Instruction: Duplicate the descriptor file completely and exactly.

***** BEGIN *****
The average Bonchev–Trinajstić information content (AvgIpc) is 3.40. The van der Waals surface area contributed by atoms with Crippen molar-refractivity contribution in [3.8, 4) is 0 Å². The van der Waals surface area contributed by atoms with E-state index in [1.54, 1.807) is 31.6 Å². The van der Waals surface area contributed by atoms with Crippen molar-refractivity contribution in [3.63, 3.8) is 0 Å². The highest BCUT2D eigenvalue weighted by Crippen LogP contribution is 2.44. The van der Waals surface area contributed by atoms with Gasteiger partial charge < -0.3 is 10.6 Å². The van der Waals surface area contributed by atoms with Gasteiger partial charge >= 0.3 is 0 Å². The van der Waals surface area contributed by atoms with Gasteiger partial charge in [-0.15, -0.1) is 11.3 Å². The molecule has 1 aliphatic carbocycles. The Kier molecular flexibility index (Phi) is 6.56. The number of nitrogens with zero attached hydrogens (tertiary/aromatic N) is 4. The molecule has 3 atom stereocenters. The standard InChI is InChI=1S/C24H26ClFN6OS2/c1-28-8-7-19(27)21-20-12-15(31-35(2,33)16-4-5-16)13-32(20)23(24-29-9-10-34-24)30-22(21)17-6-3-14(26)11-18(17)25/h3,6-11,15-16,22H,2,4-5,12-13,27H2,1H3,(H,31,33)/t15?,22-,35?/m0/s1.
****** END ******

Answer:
The average Bonchev–Trinajstić information content (AvgIpc) is 3.40. The van der Waals surface area contributed by atoms with Crippen molar-refractivity contribution in [3.8, 4) is 0 Å². The van der Waals surface area contributed by atoms with E-state index in [1.54, 1.807) is 31.6 Å². The van der Waals surface area contributed by atoms with Crippen molar-refractivity contribution in [3.63, 3.8) is 0 Å². The highest BCUT2D eigenvalue weighted by Crippen LogP contribution is 2.44. The van der Waals surface area contributed by atoms with Gasteiger partial charge < -0.3 is 10.6 Å². The van der Waals surface area contributed by atoms with Gasteiger partial charge >= 0.3 is 0 Å². The van der Waals surface area contributed by atoms with Gasteiger partial charge in [-0.15, -0.1) is 11.3 Å². The molecule has 1 aliphatic carbocycles. The Kier molecular flexibility index (Phi) is 6.56. The number of nitrogens with zero attached hydrogens (tertiary/aromatic N) is 4. The molecule has 3 atom stereocenters. The standard InChI is InChI=1S/C24H26ClFN6OS2/c1-28-8-7-19(27)21-20-12-15(31-35(2,33)16-4-5-16)13-32(20)23(24-29-9-10-34-24)30-22(21)17-6-3-14(26)11-18(17)25/h3,6-11,15-16,22H,2,4-5,12-13,27H2,1H3,(H,31,33)/t15?,22-,35?/m0/s1.